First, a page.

The most recent article about deaf kids in schools re-awakened the frustration that I’m sure many of us share when thinking about deaf education. It was very interesting to read about the difference between “coping “and doing the best that you can. Without getting too technical, this was the subject of an appeal in a deaf education case Hurst v Education Queensland. We initially lost this case in the Federal Court, because the judge found that the deaf girl, Tiahna, was discriminated against because she was not provided with Auslan, but she could “comply” which is a legal word. He also used the word “cope”. We appealed this case to the Full Federal Court who found that the judge had made a mistake. To “cope” is not good enough, they found. Thank heavens.
Imagine a man with cerebral palsy who uses crutches to walk, and to get into a building must have a ramp. If there were only steps, I guess what he could do is throw himself on the ground, drag himself up the steps, get up again at the top and enter. So maybe he could “cope”, but does he have the same access as an able-bodied person who can simply walk up the steps? No.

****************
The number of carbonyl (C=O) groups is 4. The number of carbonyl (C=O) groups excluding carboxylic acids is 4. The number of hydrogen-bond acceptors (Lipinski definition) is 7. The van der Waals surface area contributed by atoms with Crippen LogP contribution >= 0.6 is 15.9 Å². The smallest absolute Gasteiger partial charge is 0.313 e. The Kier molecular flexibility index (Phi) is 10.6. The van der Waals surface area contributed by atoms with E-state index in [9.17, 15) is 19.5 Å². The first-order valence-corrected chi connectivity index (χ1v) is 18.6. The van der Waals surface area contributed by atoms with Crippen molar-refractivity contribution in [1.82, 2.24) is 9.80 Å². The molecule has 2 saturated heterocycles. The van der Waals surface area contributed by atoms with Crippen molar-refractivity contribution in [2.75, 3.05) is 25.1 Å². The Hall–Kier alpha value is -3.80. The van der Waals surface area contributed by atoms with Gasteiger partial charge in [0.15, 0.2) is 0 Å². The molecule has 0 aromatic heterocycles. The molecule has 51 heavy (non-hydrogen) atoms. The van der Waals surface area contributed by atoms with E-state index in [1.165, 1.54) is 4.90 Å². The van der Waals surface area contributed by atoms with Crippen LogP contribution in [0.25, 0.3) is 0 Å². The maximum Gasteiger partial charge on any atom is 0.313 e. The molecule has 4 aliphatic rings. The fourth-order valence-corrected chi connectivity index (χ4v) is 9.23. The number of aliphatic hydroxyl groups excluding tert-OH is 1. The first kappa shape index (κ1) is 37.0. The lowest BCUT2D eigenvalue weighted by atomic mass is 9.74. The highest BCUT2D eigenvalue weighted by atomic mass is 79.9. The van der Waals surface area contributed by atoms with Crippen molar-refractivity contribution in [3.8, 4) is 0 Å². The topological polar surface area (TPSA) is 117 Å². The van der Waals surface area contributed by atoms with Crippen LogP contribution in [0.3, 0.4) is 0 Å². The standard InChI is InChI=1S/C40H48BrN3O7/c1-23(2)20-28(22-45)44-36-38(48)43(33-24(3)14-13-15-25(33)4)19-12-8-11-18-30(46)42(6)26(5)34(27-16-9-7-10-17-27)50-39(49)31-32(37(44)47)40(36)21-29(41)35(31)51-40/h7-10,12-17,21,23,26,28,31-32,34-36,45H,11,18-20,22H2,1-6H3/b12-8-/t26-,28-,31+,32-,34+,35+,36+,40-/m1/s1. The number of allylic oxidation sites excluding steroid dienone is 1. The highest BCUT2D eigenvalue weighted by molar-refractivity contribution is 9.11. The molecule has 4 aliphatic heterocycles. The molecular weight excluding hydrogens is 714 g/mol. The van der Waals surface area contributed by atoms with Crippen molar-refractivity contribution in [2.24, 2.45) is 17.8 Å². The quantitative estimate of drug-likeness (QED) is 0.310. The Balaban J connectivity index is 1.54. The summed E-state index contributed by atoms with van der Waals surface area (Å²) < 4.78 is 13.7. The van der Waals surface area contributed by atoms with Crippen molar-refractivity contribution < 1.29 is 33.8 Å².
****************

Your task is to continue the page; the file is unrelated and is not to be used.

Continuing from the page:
Deaf education continues to be a shambles. Each school can decide what sign language should be used (as if there was anything other than Auslan). The Department of Education has no policy about this. A client of mine recently wanting to move to Victoria from another state rang a number of schools with deaf units. She was told by most of them that her daughter would not get a full-time interpreter, because there was not enough money. Many “interpreters” in schools are not qualified. Teachers of the Deaf do not have to be fluent in Auslan.
The million-dollar question – what is the deaf community doing about these things???